For the past two years since we began working on our documentary Souls of the Vermilion Sea we have struggled with this central question: What can others do to help save the vaquita from extinction?
There are some people who have the ability to have a direct impact on the outcome of this issue. Fisherman in the upper Gulf of California can choose not to participate in the illegal totoaba fishery that is driving the vaquita’s decline. Wealthy people in China can choose to stop purchasing totoaba swim bladders and slow down the market for this illegal wildlife product.
In working on our film, we wanted to target these two groups of people first – we knew that this approach held the greatest potential to have an impact with our story. This is why the very first thing we did upon completing our new 30-min version of Souls of the Vermilion Sea was host a series of screenings in San Felipe, Mexico – the town at the epicenter of the current controversy over vaquita conservation efforts.
We took the film into every middle school and high school in San Felipe and screened it to classroom after classroom of kids. We easily reached several hundred young students over the course of three days, and we left DVD copies and digital files on thumb drives for every teacher we met along the way. This was our moment to have an impact – and realistically the potential for these classroom screenings to affect the outcome of this issue vastly outweigh any outreach effort we could pull off here in the US.
Next, we organized a large screening event in Hong Kong – the primary port where illegal totoaba swim bladders enter China. The screening was hosted by the Asia Society, and was attended by Chinese government officials, local NGO’s, as well as the Consul Generals of the Mexican and US Consulates in Hong Kong and Macau. Additionally, we have been collaborating with the group Wild Aid in the production of an hour long television program which will be airing on one of China’s largest TV networks in the coming months.
When presenting our film to these types of audiences, the ask is clear and direct – stop participating in this illegal market for totoaba swim bladders.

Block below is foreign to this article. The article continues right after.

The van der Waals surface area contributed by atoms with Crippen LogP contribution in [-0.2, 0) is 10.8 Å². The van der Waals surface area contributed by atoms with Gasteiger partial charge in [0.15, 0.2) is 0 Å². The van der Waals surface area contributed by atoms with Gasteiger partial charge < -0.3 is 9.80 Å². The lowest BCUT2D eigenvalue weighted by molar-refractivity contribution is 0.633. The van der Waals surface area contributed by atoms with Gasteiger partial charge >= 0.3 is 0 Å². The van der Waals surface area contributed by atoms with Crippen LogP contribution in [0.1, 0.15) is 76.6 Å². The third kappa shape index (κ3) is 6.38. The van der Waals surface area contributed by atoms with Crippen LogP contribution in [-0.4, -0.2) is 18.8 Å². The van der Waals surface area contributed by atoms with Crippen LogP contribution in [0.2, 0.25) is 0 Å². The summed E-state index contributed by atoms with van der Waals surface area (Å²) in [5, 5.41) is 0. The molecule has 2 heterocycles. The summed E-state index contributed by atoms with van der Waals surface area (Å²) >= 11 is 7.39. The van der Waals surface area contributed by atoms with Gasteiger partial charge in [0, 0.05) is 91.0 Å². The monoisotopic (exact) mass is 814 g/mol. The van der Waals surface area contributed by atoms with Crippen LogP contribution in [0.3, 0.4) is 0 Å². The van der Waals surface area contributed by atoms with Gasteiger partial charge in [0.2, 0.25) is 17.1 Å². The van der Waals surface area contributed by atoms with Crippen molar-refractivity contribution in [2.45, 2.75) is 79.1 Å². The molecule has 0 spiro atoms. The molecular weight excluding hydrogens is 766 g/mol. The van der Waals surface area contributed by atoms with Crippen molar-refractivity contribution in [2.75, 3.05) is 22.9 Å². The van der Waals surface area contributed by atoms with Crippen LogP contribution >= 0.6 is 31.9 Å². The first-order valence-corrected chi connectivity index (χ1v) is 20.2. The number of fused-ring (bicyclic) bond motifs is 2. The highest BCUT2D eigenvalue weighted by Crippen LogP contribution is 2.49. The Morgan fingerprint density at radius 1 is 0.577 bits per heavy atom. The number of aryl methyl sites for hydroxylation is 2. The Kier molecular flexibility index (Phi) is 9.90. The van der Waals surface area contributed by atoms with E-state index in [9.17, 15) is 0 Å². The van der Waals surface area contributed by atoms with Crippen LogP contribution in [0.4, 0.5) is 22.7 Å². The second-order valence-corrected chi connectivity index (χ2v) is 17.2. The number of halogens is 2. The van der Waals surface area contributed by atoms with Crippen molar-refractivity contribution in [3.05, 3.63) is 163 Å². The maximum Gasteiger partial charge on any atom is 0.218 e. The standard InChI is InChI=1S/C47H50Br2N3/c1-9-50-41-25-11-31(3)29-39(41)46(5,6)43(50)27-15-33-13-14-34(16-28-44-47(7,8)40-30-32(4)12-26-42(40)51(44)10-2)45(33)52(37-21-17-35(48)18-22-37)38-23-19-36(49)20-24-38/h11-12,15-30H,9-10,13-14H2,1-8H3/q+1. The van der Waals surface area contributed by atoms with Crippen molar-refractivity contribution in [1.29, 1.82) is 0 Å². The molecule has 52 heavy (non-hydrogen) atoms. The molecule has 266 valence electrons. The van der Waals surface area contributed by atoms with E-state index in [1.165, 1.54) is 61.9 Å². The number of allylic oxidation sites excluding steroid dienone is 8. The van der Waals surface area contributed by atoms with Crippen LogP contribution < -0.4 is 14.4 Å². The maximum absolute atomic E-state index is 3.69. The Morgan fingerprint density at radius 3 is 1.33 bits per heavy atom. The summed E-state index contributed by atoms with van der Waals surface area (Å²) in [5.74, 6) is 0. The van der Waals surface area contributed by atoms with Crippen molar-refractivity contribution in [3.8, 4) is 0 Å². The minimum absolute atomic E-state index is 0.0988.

But what about folks who live far away from the vaquita’s home, and have never even heard of, much less have an interest in purchasing, a totoaba swim bladder?
This is a much more difficult question, but we’ve come up with a few ideas:
- Visit San Felipe
The beaches of this sleepy fishing community are spectacular and the area is a truly unique tourist destination. Just by visiting the town and spending tourist dollars you are helping the vaquita by making the tourist industry in the region more economically viable. Talk to local people about the vaquita and express your concern over the continued existence of the species. Let’s try to create a tourism based economy in San Felipe that incorporates the presence of the vaquita.
- Watch our film, and help us spread the word about the crisis facing the vaquita!
Check out the trailer for Souls of the Vermilion Sea above, and stay tuned for more information about our forthcoming feature length documentary about the vaquita.
Despite all the mainstream media coverage that the vaquita has been getting in recent months, most people in the US, Mexico and China still have no idea what a vaquita is and why it is being driven to extinction. Talk to your friends and family and share our film on social media.
If you are really motivated to help spread the word about the vaquita, you can help host a screening event for our half hour version of the film. Click here to learn more about how to get involved.
- Donate money to vaquita recovery efforts.